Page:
The avenue to economic growth is often blocked by an inadequate supply of productivity-enhancing public goods. Modern production requires many inputs. Markets provide some, but others are provided by governments. For example, a biomedical plant is more valuable if there is good infrastructure, a trusted drug authorization system, and health insurance. These inputs are deeply affected by government actions, embodied in millions of pages of legislation and thousands of government agencies.
To increase overall productivity, governments need to improve the provision of millions of different public goods. Given this complexity and the vast and changing array of needs, how can this be accomplished efficiently? Markets face a similar problem: they need to provide a changing basket of billions of different private goods. However, markets have the advantage of the invisible hand: a decentralized system that provides the information, the incentives, and the mobilization of resources needed for the system to self-organize. Every private good has a price. Goods are provided by profit-motivated firms that respond to prices. Capital markets allocate resources to those expected to be profitable.
But the public sector cannot rely on this invisible hand. Public goods usually have no price, the government usually does not have a profit motive, and there is no decentralized capital market that decides which public goods to fund. This leaves the government at a severe disadvantage that can easily transform public goods into a constraint to growth.
The solution is not to attempt to develop an omniscient central planner but instead to develop a market-like mechanism that can generate feedback, crowd-source ideas for reform, and create incentives for improving performance. This tends to happen naturally but inefficiently. Because different private actors have different needs, they tend to organize themselves into interest groups to lobby the government for the public goods that most affect them. Some of their requests are win–win, raising overall productivity. But others are not; they are about redistributing rents, as when interest groups seek government coercion to suppress suppliers, workers, and competitors or when they ask for tax privileges. In fact, lobbying groups are often deservedly perceived as enemies of the public interest. However, without them it is difficult to generate information about opportunities, obstacles, and solutions at the level of detail that is required.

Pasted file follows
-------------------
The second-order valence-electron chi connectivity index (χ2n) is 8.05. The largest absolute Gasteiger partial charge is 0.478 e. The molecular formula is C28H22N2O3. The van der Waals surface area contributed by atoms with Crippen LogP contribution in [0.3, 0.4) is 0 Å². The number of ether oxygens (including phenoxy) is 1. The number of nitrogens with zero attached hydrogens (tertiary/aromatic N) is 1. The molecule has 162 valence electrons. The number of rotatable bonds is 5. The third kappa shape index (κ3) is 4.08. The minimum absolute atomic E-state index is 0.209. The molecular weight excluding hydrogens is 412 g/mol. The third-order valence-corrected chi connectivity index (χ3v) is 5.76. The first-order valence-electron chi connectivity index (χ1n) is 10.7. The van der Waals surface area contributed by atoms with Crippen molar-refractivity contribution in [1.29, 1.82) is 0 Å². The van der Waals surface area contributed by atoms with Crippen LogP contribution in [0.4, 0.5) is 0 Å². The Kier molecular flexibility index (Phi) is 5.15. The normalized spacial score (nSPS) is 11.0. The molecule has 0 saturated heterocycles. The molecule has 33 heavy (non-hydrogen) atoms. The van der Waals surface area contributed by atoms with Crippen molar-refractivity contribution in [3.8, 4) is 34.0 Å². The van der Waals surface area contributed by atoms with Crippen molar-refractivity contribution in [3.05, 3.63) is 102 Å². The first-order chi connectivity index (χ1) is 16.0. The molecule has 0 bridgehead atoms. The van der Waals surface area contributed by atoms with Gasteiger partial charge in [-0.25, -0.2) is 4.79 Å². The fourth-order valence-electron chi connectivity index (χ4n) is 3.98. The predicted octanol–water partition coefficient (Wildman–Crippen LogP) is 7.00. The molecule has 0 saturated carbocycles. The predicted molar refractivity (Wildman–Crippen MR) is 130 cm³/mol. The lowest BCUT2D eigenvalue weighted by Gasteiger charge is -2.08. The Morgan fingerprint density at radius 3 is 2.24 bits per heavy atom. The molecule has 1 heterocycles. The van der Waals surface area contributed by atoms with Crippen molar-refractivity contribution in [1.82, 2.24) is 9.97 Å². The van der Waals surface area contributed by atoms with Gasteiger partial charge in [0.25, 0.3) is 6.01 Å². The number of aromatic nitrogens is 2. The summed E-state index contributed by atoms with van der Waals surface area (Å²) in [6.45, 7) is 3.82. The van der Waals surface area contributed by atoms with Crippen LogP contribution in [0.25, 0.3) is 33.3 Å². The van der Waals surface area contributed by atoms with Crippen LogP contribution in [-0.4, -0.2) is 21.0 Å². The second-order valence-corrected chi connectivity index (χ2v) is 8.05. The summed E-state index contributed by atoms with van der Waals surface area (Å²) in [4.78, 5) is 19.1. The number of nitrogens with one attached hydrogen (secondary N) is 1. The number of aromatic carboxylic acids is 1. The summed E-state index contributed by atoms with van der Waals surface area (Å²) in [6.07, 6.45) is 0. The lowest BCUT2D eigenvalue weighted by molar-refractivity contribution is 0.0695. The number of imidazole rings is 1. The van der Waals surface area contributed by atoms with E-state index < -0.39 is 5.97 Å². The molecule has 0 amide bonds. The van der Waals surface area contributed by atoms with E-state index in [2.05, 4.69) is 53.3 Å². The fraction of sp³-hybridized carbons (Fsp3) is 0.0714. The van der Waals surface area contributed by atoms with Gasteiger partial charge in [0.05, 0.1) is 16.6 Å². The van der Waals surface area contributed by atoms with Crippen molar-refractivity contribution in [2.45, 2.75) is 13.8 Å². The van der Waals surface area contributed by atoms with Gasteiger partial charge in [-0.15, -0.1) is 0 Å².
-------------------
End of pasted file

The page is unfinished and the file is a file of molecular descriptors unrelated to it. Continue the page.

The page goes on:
To create an alternative invisible hand for public goods, we need interest groups to play a more constructive and socially legitimate role. This requires improved transparency and smaller informational asymmetries. Here we can learn from the role that credit-rating agencies and auditing firms play in building trust in capital markets. These organizations summarize massive amounts of information, allowing market participants to more efficiently assess the performance or risk of each firm or security. I propose the creation of independent public-value rating agencies that would analyze the proposals to government made by interest groups in terms of the public interest and the creation of shared value. Having initiatives rated by independent agencies would enhance the ability of societies and political systems to assess the legitimacy and value of requests for reform and would create incentives for interest groups to focus on win—win rather than rent-seeking requests, thus improving the provision of public goods that enhance shared growth.